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NKCC1-mediated traumatic brain injury-induced brain edema and neuron death via Raf/MEK/MAPK cascade

Lu, Kwok-Tung PhD; Cheng, Nai-Chi BS; Wu, Chang-Yen BS; Yang, Yi-Ling PhD

doi: 10.1097/CCM.0B013E31816590C4
Neurologic Critical Care
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Objective: Brain edema is one of the characteristic features of patients with severe traumatic brain injury. The aim of this study was to examine the effects of Na+-K+-2Cl co-transporter on traumatic brain injury-induced brain edema and neuron damage and to elucidate the relationship between Na+-K+-2Cl co-transporter and mitogen-activated protein kinase (MAPK) cascade.

Design: Laboratory investigation.

Setting: University research laboratory.

Subjects: Male Wistar rats weighing 350–400 g.

Interventions: Anesthetized animals were subjected to a weight-drop device (450-g weight, 1.8-m height) to induce traumatic brain injury.

Measurements and Main Results: The expression of Na+-K+-2Cl co-transporter and phosphorylation of MAPK cascade were determined by Western blot test. We also analyzed the degree of brain edema and neuronal damage in this study. We found that the messenger RNA and protein of Na+-K+-2Cl co-transporter were up-regulated mainly in hippocampus neurons from 2 to 24 hrs after traumatic brain injury. After traumatic brain injury, animals displayed severe brain edema and neuron damage. The phosphorylation of extracellular signal-regulated kinase, MAPK kinase, and Raf also was significantly elevated after traumatic brain injury. Bumetanide (15.2 mg/kg), a specific Na+-K+-2Cl co-transporter inhibitor, significantly attenuated the neuronal damage and brain edema after traumatic brain injury by decreasing the phosphorylation of Raf/MEK/ERK cascade proteins.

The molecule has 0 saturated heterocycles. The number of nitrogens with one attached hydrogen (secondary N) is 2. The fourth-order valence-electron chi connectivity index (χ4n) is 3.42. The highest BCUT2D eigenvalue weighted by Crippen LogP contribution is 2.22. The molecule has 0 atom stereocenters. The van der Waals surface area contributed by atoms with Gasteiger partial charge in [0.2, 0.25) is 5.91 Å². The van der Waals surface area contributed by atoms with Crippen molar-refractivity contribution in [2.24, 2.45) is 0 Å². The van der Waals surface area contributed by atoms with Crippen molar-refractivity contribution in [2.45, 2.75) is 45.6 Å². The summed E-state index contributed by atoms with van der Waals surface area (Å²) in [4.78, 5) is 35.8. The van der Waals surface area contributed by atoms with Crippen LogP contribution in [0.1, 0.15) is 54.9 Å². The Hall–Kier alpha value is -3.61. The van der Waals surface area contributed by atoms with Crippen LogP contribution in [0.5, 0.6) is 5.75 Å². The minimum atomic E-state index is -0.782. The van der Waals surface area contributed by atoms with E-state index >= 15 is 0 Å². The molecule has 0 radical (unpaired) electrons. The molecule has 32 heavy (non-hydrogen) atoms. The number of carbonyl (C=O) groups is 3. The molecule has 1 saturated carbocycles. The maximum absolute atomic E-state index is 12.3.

Conclusions: The present study suggests that Na+-K+-2Cl co-transporter plays an important role in TBI-induced brain edema and neuronal damage via activation of MAPK cascade.

From the Department of Life Science, National Taiwan Normal University, Taipei, Taiwan (KTL); and the Institute of Biotechnology, National Chia-Yi University, Chia-Yi, Taiwan (NCC, CYW, YLY).

Supported, in part, by grants NSC 93-2320-B-415-001 and 94-2320-B-005-025 from the National Science Council, Taiwan.

The authors have not disclosed any potential conflicts of interest.

For information regarding this article, E-mail: ylyang@mail.ncyu.edu.tw.

© 2008 by the Society of Critical Care Medicine and Lippincott Williams & Wilkins